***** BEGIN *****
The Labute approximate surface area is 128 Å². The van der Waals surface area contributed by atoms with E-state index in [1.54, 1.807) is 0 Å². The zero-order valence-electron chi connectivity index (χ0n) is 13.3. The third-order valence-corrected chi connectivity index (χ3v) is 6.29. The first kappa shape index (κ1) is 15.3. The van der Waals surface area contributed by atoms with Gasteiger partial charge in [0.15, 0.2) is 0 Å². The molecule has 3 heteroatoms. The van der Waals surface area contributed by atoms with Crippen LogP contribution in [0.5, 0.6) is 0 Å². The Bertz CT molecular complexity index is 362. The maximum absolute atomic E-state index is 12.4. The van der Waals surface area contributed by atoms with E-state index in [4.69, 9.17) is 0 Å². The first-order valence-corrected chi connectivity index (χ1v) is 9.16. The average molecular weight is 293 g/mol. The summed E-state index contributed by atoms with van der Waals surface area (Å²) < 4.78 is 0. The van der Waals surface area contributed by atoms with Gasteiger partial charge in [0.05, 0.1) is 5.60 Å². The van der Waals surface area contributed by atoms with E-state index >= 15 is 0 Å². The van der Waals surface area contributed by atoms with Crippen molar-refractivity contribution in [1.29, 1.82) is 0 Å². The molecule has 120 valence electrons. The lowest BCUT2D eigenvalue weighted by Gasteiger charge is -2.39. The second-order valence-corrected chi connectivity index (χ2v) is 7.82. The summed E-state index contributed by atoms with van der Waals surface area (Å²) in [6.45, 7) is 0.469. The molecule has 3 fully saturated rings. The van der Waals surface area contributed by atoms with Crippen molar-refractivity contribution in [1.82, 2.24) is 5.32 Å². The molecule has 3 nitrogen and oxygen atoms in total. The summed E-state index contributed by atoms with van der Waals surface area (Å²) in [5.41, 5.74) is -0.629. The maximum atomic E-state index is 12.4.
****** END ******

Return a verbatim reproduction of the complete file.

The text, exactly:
The Labute approximate surface area is 128 Å². The van der Waals surface area contributed by atoms with E-state index in [1.54, 1.807) is 0 Å². The zero-order valence-electron chi connectivity index (χ0n) is 13.3. The third-order valence-corrected chi connectivity index (χ3v) is 6.29. The first kappa shape index (κ1) is 15.3. The van der Waals surface area contributed by atoms with Gasteiger partial charge in [0.15, 0.2) is 0 Å². The molecule has 3 heteroatoms. The van der Waals surface area contributed by atoms with Crippen LogP contribution in [0.5, 0.6) is 0 Å². The Bertz CT molecular complexity index is 362. The maximum absolute atomic E-state index is 12.4. The van der Waals surface area contributed by atoms with E-state index in [4.69, 9.17) is 0 Å². The first-order valence-corrected chi connectivity index (χ1v) is 9.16. The average molecular weight is 293 g/mol. The summed E-state index contributed by atoms with van der Waals surface area (Å²) < 4.78 is 0. The van der Waals surface area contributed by atoms with Gasteiger partial charge in [0.05, 0.1) is 5.60 Å². The van der Waals surface area contributed by atoms with E-state index >= 15 is 0 Å². The van der Waals surface area contributed by atoms with Crippen molar-refractivity contribution in [1.29, 1.82) is 0 Å². The molecule has 120 valence electrons. The lowest BCUT2D eigenvalue weighted by Gasteiger charge is -2.39. The second-order valence-corrected chi connectivity index (χ2v) is 7.82. The summed E-state index contributed by atoms with van der Waals surface area (Å²) in [6.45, 7) is 0.469. The molecule has 3 fully saturated rings. The van der Waals surface area contributed by atoms with Crippen molar-refractivity contribution in [1.82, 2.24) is 5.32 Å². The molecule has 3 nitrogen and oxygen atoms in total. The summed E-state index contributed by atoms with van der Waals surface area (Å²) in [5.41, 5.74) is -0.629. The maximum atomic E-state index is 12.4.